Bell Museum waives admission for Indigenous visitors

    bell museum
    Photo courtesy of the Bell Museum.

    Earlier this week, the University of Minnesota’s Bell Museum quietly rolled out a new ticket price for Indigenous visitors: Free.

    “The Dakota people, for thousands of years, have been taking care of the land on which the museum sits,” said Denise Young, the museum’s executive director. “This was one way, and I should say a small way, that we could rightfully acknowledge their contributions and understanding of the land.”

    The change makes the Bell Museum among the first — if not the first — major natural history museums in the United States to waive admission for Native American guests.

    Young said the change was recommended by a community advisory group and approved by the museum’s board of trustees in October, with the new policy taking effect March 3.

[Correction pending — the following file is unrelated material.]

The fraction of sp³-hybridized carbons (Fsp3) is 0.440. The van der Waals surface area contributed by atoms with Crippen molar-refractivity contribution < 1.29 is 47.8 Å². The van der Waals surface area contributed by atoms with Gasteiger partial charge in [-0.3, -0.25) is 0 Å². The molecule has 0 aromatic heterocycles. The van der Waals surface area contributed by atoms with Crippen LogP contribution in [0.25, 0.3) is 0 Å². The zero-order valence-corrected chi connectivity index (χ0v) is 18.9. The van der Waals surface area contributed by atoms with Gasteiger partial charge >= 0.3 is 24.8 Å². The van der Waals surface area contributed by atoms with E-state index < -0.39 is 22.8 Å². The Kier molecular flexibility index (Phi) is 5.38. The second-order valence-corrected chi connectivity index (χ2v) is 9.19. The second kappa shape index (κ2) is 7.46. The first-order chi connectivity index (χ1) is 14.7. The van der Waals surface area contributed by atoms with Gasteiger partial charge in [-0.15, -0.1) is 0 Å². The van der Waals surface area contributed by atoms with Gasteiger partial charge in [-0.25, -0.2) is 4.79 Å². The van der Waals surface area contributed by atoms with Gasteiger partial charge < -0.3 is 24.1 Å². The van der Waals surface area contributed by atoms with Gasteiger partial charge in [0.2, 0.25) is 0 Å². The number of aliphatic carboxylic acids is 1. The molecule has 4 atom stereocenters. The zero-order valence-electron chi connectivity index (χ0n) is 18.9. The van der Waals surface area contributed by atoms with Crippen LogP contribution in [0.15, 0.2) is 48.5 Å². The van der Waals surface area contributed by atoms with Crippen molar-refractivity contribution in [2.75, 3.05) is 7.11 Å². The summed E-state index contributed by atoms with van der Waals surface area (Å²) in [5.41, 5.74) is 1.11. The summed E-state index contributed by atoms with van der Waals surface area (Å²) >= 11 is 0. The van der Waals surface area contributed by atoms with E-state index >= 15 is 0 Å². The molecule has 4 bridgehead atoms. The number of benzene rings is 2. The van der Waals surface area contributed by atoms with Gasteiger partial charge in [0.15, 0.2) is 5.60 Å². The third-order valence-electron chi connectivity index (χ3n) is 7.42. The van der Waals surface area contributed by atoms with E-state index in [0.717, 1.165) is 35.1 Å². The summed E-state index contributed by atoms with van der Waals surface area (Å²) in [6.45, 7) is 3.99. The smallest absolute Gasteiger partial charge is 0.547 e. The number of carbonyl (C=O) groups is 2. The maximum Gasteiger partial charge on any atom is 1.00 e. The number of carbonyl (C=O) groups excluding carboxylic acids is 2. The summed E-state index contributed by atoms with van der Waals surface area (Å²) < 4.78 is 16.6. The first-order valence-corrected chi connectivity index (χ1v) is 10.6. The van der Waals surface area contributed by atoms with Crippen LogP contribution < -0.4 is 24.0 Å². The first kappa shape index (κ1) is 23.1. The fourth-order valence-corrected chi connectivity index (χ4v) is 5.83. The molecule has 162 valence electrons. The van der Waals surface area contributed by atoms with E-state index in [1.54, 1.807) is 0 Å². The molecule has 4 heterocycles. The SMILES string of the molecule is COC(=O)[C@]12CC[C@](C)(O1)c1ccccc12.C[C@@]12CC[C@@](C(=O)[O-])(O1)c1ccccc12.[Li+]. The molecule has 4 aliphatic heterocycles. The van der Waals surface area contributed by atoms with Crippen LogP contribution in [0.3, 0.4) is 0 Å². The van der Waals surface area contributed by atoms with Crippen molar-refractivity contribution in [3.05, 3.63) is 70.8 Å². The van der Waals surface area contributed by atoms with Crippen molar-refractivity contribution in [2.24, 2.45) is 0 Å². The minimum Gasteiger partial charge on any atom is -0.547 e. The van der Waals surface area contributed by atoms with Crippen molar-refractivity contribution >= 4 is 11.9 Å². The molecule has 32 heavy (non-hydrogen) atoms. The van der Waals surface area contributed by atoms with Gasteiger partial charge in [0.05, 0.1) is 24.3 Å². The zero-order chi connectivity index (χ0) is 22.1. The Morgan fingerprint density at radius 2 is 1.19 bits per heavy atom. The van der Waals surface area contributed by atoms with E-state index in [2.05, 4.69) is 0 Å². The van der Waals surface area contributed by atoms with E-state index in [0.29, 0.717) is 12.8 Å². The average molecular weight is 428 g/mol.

The change comes with a land acknowledgment on their website:

    “The Bell Museum sits on the traditional and treaty land of the Dakota people who, along with the Ojibwe people, are the indigenous peoples of the land now called Minnesota. In recognition of this fact, and to honor the Dakota people for their care of and knowledge of this land, we waive general museum admission for Dakota and all indigenous peoples.”

    General admission is $12 for adults and $9 for students at the museum, which reopened last summer after moving to a new, $80 million facility near the State Fairgrounds.

    The Minnesota Historical Society also waives admission for Native guests at Fort Snelling, and Mille Lacs Band members are offered free admission at its Mille Lacs Indian Museum and Trading Post.

    Max Nesterak
    Max Nesterak is the deputy editor of the Reformer and reports on labor and housing. Most recently he was an associate producer for Minnesota Public Radio after a stint at NPR. He also co-founded the Behavioral Scientist and was a Fulbright Scholar to Berlin, Germany.